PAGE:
Upgrading to your next home
Moving up. Moving on.
Buying a home is much easier the "second time around" because you know the basics and understand the process, but there are some steps you don't want to forget. And some new ones you may need to think about.
There are many reasons to buy a new home: you need more space – or a different kind of space, you're moving to a new area, you name it. Sit down with everyone in your family to assess your current house – what works, what doesn't and what features the new house should have. Think about how long you'll be in your next home and anticipate future requirements. After defining your needs, you can begin to look at the market for homes that fit. If it seems that only houses over a certain price have a games room, you can decide whether that price range is appropriate or if you're prepared to compromise (just a little). Here are some other things to consider:
Determine your down payment.
You'll have paid some of the principal on your existing mortgage and, more than likely (particularly in the Lower Mainland and many other areas of BC), your property will have appreciated, putting you in the enviable position of selling at a profit. If so, you'll be able to put a generous down payment on your next home, which will definitely help if you're taking on quite a bit more of a mortgage.
If things haven't worked out as planned, you can still apply for a high-ratio mortgage (down payment of 20% or less) even if you had a high-ratio mortgage on your first house. If you're concerned about the down payment, talk to your financial advisor about your different options.
Pre-approval is still a good idea.
Just as important as the first time around, pre-approval lets you know what you can afford and what your payments will be. It also indicates to the potential vendor that you're serious.
Be aware of potential penalties.
Pre-payment penalties may apply if you're buying before your mortgage term is up, technically "breaking" your existing mortgage contract. If you're taking out a new mortgage with the same institution, your lender will often reduce or eliminate the penalties but if you're changing lenders, allow for a penalty in your closing cost calculations.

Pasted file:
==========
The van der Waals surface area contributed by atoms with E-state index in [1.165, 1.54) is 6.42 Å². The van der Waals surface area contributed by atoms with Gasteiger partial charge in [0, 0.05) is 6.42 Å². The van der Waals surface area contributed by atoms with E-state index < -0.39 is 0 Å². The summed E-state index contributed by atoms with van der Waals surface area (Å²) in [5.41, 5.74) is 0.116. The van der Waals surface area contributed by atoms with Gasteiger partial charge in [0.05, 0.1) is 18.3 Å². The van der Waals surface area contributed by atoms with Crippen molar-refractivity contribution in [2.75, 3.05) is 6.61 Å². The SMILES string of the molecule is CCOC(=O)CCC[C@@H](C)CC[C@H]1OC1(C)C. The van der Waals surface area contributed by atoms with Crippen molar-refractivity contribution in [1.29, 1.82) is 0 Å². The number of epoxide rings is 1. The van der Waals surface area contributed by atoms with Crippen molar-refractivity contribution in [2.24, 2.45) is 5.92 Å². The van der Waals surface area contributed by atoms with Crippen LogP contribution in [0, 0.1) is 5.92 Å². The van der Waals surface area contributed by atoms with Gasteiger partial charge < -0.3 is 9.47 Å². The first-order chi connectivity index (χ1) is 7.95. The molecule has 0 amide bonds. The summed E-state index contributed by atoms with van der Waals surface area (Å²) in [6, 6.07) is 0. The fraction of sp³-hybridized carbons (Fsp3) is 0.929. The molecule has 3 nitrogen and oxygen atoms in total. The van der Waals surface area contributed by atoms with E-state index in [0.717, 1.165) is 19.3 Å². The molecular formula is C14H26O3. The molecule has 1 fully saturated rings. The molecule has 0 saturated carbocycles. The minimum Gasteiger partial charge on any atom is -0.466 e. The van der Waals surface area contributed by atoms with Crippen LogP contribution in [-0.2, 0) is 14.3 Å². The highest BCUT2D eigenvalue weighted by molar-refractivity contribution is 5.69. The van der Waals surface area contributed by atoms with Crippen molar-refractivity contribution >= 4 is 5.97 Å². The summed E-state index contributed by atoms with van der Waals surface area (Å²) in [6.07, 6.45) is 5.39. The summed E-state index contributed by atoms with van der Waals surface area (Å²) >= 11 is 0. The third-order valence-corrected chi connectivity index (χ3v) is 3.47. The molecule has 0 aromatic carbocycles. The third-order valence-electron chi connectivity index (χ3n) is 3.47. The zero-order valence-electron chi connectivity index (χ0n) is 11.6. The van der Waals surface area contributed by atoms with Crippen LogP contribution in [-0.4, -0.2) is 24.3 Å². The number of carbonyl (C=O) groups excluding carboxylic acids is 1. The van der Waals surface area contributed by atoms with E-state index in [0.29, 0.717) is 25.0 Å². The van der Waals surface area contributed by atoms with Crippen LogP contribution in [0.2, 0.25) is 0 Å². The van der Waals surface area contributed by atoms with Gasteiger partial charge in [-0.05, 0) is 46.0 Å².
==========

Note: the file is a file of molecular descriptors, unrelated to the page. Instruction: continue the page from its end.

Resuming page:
If your current mortgage is portable, you can take the rate, terms and conditions and balance to your new home, which works out well when your existing rate is lower than current rates. If your new mortgage is larger, your lender may offer "top-up" options.
Another way you may be able to avoid pre-payment penalties is if your existing mortgage is assumable. If your rate is lower than current rates, your buyer may be interested in assuming your mortgage and its terms - an additional selling feature for your home.
Review your mortgage strategy.
Armed with your past experience and current knowledge, now is a good time to review your options and consider a different type of mortgage. When rates are down you may want to try a variable rate mortgage. Or perhaps you have a specific strategy in mind and want the security of a fixed rate. Learn more about mortgage strategies and discuss their merits as well as the features and benefits of different mortgages with your financial advisor.
Tight timing? Bridge financing may be an option.
You find the home of your dreams, but the owner has to close the deal within the month and you can't sell your current home that quickly. How can you come up with the money to buy the new place while carrying the old one?
Bridge financing could be your best option and it may make the difference in getting the home you really want. It's a large, short-term loan that bridges the overlap period when you own (and are paying for) two homes before the sale of your current home closes. When you sell your old home, the proceeds of that sale are used to pay off the bridge loan, plus interest and costs.
There are a couple of loan options:
- A lump-sum personal loan with a fixed interest rate and a lump-sum repayment at maturity.
- A personal demand loan with interest-only payments.
There are no minimum or maximum loan amounts for bridge financing. The amounts depend on the confirmed source of repayment, that is, the sale of your current home. You can make full or partial repayment at any time without penalty, and interest rates are comparable to conventional mortgage rates.
You should only consider a bridge loan if you can afford the interest charges and can pay it off in full as soon as possible. Why? Because every extra day can cost you money. Also, don't count on bridge financing before going ahead with any plans. Consult your financial advisor to ensure it's a viable option for you.
Understand the paperwork.
The offer process is pretty much the same this time around except for the fact that you'll likely have a better understanding of what everything means. You'll also be more aware of how to manage closing and possession dates.
Accepted offer in hand and pre-approved mortgage in place, your mortgage application will move along easily. Closing details may be different this time because you may be handling the sale of one home and the purchase of another at the same time. All other transactional details and costs should be similar.